In the past, when people lived with Nature, the turning of the seasons and the
monthly  cycle of the Moon had a profound impact on religious ceremonies. 
Because the Moon  was seen as a symbol of the Goddess, ceremonies as adoration
and magick took place in  its light. The coming of Winter, the first stirrings
of Spring, the warm Summer and the advent of Fall were also marked with rituals.

The Witches, heirs of the pre-Christian folk religions of Europe, still
celebrate the Full Moon and observe the changing of the seasons. The Pagan
religious calendar contains  13 Full Moon celebrations and eight Sabbats or days
of power.

Four of these days (or, more properly, nights) are determined by the Solstices
and  Equinoxes, the astronomical beginnings of the seasons.  The other four
ritual occasions are based on old folk festivals. The rituals give structure and
order to the Pagan year, and also remind us of the endless cycle that will
continue long after we’re gone.

Four of the Sabbats – perhaps those that have been observed for the longest time
–  were probably associated with the agriculture and the bearing cycles of
animals. These are Imbolc (February 2), Beltane (April 30), Lughnasadh  (August
1)  and Samhain (October  31).  These names are Celtic and are quite common
among Witches, though many others exist.

When careful observation of the skies led to common knowledge of the
astronomical  year, the Solstices and Equinoxes (circa March 21, June 21,
September 21 and December 21; the actual dates vary from year to year) were
brought into this religious structure.

Who first began worshipping and raising energy at these times?  That question
cannot be answered. However, these sacred days and nights are the origins of the
21 Craft ritual occasions.

Many of these survive today in both secular and religious forms. May Day
celebrations,   Hallowe’en, Ground-hog Day and even Thanksgiving, to name some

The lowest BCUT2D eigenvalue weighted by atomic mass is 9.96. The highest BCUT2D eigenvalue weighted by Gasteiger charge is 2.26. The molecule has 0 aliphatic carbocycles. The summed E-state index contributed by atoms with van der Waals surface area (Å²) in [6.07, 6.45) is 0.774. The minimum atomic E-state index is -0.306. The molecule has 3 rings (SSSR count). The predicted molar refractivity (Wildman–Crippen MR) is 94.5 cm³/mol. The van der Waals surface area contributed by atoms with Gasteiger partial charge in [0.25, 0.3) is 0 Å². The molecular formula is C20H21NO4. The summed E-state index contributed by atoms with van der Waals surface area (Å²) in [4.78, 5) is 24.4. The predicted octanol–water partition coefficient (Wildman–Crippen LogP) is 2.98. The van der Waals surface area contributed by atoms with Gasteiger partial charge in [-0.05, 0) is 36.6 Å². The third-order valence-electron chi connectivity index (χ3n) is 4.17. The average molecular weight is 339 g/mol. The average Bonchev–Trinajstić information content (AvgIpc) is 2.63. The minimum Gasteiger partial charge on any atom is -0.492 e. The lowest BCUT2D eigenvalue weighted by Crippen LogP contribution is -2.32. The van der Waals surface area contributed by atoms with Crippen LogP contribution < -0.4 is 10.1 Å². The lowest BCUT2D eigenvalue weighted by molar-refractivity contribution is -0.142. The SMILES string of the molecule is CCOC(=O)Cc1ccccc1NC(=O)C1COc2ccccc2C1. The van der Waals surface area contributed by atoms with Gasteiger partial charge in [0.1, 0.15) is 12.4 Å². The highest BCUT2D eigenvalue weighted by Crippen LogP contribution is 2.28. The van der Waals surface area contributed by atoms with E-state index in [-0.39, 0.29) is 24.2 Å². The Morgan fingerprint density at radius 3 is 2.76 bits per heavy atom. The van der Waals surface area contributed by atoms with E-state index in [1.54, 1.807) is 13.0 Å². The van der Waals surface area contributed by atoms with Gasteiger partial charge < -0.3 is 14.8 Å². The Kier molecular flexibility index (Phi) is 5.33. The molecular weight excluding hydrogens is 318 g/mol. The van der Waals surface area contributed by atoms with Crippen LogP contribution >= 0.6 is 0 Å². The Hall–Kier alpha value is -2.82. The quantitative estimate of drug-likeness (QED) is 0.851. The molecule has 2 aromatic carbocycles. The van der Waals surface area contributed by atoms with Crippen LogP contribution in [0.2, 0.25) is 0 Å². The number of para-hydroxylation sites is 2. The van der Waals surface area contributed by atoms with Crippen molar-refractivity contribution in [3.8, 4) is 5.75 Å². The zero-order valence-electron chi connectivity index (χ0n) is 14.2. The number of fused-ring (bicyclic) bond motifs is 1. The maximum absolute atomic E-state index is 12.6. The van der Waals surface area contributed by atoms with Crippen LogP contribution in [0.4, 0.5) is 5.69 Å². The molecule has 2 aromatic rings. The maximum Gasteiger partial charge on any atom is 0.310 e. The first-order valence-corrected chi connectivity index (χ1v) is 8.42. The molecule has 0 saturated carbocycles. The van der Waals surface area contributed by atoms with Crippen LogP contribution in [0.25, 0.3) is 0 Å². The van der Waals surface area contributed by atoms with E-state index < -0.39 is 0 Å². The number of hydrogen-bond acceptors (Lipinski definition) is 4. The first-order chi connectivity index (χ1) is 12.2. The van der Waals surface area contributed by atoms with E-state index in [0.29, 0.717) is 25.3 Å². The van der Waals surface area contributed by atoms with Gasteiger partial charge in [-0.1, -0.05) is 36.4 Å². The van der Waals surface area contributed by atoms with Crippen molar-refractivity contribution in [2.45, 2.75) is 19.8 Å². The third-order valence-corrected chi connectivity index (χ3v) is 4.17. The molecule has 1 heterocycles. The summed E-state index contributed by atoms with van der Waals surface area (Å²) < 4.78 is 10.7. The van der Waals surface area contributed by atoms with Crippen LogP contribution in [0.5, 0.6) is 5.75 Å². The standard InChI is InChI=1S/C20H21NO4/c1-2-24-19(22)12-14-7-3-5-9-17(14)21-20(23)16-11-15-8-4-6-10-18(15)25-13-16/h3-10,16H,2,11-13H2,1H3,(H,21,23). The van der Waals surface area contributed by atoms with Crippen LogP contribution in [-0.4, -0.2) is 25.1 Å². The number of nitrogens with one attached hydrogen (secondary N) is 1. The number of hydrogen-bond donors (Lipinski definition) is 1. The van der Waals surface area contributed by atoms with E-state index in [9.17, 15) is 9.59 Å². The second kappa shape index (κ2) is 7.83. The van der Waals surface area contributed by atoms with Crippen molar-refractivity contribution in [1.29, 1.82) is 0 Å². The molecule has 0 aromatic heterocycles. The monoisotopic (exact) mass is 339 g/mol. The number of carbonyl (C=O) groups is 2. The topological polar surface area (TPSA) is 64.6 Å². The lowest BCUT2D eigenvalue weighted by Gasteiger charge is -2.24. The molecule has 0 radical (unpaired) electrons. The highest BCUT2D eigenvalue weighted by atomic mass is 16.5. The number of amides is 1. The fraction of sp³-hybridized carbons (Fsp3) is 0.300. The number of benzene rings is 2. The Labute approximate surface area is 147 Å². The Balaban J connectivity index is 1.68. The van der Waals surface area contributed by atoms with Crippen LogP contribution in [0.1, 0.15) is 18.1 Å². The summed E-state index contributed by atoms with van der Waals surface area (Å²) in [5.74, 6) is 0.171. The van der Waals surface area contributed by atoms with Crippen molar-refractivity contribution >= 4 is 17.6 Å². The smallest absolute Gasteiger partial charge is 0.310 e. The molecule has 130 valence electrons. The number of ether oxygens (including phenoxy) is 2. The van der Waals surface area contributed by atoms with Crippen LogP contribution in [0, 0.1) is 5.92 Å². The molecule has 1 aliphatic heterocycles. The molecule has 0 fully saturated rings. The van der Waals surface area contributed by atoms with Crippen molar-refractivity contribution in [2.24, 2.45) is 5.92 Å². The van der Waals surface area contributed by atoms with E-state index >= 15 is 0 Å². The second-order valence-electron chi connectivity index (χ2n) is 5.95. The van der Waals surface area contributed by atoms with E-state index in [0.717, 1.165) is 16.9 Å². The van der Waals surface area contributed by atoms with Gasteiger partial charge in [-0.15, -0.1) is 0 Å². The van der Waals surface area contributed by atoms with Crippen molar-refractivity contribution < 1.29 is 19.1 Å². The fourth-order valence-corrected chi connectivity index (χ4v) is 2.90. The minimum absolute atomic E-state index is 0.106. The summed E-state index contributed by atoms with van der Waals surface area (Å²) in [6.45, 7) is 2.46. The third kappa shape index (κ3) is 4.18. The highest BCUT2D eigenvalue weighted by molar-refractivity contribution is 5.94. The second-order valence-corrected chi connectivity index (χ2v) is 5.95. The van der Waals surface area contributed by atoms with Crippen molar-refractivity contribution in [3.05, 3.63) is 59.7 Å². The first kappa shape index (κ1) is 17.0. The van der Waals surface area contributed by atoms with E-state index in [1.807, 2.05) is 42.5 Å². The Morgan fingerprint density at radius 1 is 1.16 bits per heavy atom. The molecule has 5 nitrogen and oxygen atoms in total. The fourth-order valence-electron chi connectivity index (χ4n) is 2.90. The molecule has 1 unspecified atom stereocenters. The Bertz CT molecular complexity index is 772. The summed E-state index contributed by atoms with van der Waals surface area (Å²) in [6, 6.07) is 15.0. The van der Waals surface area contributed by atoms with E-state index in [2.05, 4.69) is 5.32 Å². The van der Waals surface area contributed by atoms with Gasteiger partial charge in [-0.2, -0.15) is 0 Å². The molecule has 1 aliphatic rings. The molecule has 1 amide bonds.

popular North American holidays, are all connected with ancient Pagan worship.
Heavily Christianized versions of the Sabbats have also been preserved within
the Catholic Church.

The Sabbats are Solar rituals, marking the points of the Sun’s yearly cycle, and
are but half of the Pagan ritual year.  The Esbats are the Pagan Full Moon
celebrations. At this  time we gather to worship She Who Is.  Not that Witches
omit the God at Esbats – both are usually revered on all ritual occasions.

There are 13 Full Moons yearly, or one every 28 1/4 days. The Moon is a symbol
of the Goddess as well as a source of energy. Thus, after the religious aspects
of the Esbats, Witches often practice magick, tapping into the larger amounts of
energy which are thought to exist at these times.

Some of the old Craft festivals, stripped of their once sacred qualities by the
dominance of Christianity, have degenerated.  Samhain seems to have been taken
over by candy manufacturers in North America, while Yule has  been transformed
from one of the  most holy Pagan days to a time of gross commercialism. Even the
later echoes of a Christian savior’s birth are hardly audible above the
electronic hum of cash registers.

But the old magick remains on these days and nights, and the Craft celebrate
them.   Rituals vary greatly, but all relate to the Goddess and God and to our
home, the Earth.  Most rites are held at night for practical purposes as well as
to lend a sense of mystery. The Sabbats, being Solar-oriented, are more
naturally celebrated at noon or at dawn, but this is rare today